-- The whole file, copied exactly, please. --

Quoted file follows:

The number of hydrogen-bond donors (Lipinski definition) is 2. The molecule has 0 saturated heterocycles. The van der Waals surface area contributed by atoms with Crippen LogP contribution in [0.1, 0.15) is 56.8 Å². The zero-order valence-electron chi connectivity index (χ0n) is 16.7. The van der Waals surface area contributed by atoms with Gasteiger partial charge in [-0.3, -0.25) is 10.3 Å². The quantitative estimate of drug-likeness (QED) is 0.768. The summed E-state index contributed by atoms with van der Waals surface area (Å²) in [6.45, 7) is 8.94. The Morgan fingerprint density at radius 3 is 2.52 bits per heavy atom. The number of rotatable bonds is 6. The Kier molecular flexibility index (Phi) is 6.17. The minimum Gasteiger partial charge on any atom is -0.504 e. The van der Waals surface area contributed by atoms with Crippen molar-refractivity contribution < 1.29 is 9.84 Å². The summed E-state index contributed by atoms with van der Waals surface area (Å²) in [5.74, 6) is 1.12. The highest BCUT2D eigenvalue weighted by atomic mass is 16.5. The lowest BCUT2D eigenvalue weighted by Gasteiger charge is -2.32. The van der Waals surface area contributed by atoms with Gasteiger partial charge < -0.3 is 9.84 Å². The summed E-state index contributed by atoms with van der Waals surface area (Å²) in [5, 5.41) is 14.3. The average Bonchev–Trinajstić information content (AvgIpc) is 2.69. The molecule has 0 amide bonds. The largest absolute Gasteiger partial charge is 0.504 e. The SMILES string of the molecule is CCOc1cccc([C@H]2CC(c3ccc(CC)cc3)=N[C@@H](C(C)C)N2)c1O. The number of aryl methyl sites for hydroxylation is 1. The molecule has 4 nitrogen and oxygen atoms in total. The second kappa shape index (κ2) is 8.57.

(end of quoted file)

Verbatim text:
The number of hydrogen-bond donors (Lipinski definition) is 2. The molecule has 0 saturated heterocycles. The van der Waals surface area contributed by atoms with Crippen LogP contribution in [0.1, 0.15) is 56.8 Å². The zero-order valence-electron chi connectivity index (χ0n) is 16.7. The van der Waals surface area contributed by atoms with Gasteiger partial charge in [-0.3, -0.25) is 10.3 Å². The quantitative estimate of drug-likeness (QED) is 0.768. The summed E-state index contributed by atoms with van der Waals surface area (Å²) in [6.45, 7) is 8.94. The Morgan fingerprint density at radius 3 is 2.52 bits per heavy atom. The number of rotatable bonds is 6. The Kier molecular flexibility index (Phi) is 6.17. The minimum Gasteiger partial charge on any atom is -0.504 e. The van der Waals surface area contributed by atoms with Crippen molar-refractivity contribution < 1.29 is 9.84 Å². The summed E-state index contributed by atoms with van der Waals surface area (Å²) in [5.74, 6) is 1.12. The highest BCUT2D eigenvalue weighted by atomic mass is 16.5. The lowest BCUT2D eigenvalue weighted by Gasteiger charge is -2.32. The van der Waals surface area contributed by atoms with Gasteiger partial charge < -0.3 is 9.84 Å². The summed E-state index contributed by atoms with van der Waals surface area (Å²) in [5, 5.41) is 14.3. The average Bonchev–Trinajstić information content (AvgIpc) is 2.69. The molecule has 0 amide bonds. The largest absolute Gasteiger partial charge is 0.504 e. The SMILES string of the molecule is CCOc1cccc([C@H]2CC(c3ccc(CC)cc3)=N[C@@H](C(C)C)N2)c1O. The number of aryl methyl sites for hydroxylation is 1. The molecule has 4 nitrogen and oxygen atoms in total. The second kappa shape index (κ2) is 8.57.